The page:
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Alienware says it WILL ship a Steam Machine in 2014 – running Windows

Don't expect a fancy controller, either

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High-end gaming PC vendor Alienware says it will still put out a Steam Machine console this year, even if it can't ship it with Valve's vaunted mega-controller – and it won't arrive running SteamOS.

The Dell division's console, now officially dubbed the Alienware Alpha, still looks very much like the design that was revealed in Valve's Steam Machine brochure from this year's CES, but what ships under the hood will be a very different beast from what was previously announced.

It will still be based on Steam; that much hasn't changed. But rather than running SteamOS, Valve's custom Linux variant, the Alpha will now come preloaded with – drumroll, please – Windows 8.1. And instead of a sci-fi controller from Valve, it will ship with a humble Xbox 360 controller.

Layered on top of the Windows Steam client will be "a custom software interface exclusive to Alienware" that the company says will make the system's UI fully navigable without a keyboard or mouse (although there are two USB ports on the front if you need alternative input).

The move comes after a lead Valve developer said last month not to expect any Steam Machines until 2015, owing to problems the company was having implementing its high-tech controller design – deftly sidestepping the fact that SteamOS, too, is still under development.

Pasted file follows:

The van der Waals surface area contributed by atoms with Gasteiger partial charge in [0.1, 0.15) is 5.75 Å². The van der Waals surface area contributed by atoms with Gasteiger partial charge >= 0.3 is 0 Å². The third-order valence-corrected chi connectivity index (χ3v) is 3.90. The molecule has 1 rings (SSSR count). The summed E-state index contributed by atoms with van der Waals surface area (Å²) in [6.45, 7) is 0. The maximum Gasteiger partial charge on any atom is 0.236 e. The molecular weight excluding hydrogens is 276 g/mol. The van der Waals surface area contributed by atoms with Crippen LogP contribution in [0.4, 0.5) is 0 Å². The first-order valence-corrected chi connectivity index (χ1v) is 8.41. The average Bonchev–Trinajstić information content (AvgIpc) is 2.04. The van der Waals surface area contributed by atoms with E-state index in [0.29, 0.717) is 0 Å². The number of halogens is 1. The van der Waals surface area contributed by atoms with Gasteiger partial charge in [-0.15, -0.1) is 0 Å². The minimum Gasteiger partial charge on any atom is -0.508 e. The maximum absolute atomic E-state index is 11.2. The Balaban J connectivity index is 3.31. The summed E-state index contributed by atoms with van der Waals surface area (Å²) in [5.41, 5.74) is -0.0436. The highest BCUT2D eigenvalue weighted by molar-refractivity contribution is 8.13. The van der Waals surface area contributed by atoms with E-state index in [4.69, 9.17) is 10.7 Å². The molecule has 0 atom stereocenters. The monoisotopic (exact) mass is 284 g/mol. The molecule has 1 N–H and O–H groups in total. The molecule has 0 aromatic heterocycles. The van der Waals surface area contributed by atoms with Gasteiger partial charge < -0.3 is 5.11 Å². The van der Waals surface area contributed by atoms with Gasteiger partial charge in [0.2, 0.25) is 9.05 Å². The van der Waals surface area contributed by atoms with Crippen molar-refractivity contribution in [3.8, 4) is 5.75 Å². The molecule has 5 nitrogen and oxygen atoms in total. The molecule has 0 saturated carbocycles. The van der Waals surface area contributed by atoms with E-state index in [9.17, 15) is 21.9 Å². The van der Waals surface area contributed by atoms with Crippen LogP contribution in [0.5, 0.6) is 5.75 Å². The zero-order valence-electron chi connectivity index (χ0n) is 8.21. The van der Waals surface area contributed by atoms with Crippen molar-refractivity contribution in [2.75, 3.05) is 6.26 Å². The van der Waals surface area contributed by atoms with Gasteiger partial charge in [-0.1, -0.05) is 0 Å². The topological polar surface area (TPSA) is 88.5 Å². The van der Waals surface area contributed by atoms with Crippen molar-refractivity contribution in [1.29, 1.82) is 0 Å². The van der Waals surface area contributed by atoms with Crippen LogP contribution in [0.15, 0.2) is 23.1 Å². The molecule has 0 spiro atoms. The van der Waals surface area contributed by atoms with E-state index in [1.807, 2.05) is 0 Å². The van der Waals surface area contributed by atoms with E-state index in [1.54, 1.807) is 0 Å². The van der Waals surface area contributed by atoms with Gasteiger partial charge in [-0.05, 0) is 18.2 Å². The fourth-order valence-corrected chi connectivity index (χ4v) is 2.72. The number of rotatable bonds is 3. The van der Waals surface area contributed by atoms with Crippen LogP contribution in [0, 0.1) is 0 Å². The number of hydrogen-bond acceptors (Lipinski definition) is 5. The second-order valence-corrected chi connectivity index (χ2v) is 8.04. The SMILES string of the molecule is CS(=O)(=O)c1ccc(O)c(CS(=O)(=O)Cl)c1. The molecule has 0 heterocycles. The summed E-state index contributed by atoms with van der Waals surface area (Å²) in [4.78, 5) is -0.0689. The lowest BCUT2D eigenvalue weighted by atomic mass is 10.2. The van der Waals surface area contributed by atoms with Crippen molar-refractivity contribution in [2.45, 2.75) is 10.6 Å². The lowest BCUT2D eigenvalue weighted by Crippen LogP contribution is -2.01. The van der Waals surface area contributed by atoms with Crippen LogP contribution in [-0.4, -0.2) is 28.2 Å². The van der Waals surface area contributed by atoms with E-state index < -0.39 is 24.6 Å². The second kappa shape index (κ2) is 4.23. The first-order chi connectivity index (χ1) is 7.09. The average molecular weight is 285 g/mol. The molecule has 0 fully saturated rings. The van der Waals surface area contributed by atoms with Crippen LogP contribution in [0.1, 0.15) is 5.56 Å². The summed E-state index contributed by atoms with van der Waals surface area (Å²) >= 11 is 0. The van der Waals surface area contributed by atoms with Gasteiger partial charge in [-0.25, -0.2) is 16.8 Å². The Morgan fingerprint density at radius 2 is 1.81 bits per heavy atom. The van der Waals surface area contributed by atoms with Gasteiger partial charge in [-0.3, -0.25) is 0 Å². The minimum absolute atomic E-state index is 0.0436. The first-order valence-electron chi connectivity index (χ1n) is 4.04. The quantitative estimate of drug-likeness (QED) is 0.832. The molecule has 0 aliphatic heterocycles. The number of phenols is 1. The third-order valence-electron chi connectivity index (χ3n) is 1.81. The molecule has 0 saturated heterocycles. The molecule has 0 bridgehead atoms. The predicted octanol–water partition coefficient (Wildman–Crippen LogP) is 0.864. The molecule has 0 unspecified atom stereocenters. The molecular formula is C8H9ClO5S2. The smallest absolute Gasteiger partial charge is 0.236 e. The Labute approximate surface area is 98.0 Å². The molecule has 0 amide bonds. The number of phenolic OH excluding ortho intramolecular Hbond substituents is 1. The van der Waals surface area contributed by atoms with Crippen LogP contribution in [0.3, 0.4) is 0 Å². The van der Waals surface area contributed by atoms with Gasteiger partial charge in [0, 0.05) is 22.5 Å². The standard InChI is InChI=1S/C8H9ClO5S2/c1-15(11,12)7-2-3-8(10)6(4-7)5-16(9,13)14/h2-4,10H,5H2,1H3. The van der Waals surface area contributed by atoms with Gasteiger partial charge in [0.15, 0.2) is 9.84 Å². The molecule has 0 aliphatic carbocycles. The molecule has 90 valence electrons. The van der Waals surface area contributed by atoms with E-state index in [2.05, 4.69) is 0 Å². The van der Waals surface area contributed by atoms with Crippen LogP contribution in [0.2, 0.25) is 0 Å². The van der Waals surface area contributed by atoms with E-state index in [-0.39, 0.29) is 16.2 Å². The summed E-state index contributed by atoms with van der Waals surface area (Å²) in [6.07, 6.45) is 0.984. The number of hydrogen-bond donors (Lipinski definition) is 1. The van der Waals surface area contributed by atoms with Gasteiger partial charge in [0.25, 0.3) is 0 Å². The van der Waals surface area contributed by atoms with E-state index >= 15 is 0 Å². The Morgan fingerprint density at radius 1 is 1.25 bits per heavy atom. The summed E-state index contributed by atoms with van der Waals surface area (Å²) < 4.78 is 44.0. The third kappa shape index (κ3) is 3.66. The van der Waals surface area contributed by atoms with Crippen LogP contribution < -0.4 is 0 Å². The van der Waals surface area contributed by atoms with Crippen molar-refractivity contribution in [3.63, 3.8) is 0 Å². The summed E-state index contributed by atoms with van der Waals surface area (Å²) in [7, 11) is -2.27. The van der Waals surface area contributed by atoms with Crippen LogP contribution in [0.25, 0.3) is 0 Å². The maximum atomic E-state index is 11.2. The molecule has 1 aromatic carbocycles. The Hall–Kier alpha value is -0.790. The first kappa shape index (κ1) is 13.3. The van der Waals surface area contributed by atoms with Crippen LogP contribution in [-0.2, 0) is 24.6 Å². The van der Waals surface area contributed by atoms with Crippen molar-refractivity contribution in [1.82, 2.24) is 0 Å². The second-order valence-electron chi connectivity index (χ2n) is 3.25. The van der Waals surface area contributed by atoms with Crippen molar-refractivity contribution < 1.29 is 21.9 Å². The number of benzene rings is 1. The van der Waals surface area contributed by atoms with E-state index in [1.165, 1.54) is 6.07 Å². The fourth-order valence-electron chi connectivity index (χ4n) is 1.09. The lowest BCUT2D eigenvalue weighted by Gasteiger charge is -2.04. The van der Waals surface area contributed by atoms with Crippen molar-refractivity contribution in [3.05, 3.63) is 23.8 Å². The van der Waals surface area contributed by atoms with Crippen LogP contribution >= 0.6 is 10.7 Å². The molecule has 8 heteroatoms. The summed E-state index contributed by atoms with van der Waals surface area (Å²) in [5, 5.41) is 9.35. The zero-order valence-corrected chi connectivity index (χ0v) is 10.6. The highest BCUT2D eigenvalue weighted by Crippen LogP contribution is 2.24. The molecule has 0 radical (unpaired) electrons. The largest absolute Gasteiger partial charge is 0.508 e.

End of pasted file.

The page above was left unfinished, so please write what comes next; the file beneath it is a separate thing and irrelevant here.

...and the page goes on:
That news is sure to have disappointed the 14 hardware makers that had already announced Steam Machines and were planning to ship them by mid-2014. Now Dell's Alienware division seems so miffed about it that it's prepared to deal Valve a major kick in the pants.

Oh, you'll still be able to install SteamOS on your Alienware Alpha when it arrives. And the company says the console will "easily integrate" with the Steam Controller when and if Valve can get it built. Everybody's still friends!

But consider this: SteamOS is a Linux-based platform. There are more than 3,200 games available on Steam right now, but only around 500 of them currently run on Linux. Valve founder Gabe Newell may not be a Windows fan, but most gamers probably know which side their bread is buttered on.

The Steam Controller, on the other hand, might still be a draw – especially if Valve succeeds in creating something that can be used to play mouse-and-keyboard games, too. But between the design's multiple buttons, onboard LCD screens, haptic feedback, and wireless connectivity, Valve – a software company – may have bitten off more than it can chew.

Alienware says it will ship the Windows-powered Alpha in time for the 2014 holiday shopping season. How many takers it will get, however, is anybody's guess. The company says the console will have a list price starting at $549; by comparison, Microsoft's and Sony's latest, top-selling consoles can each be had for $399. ®

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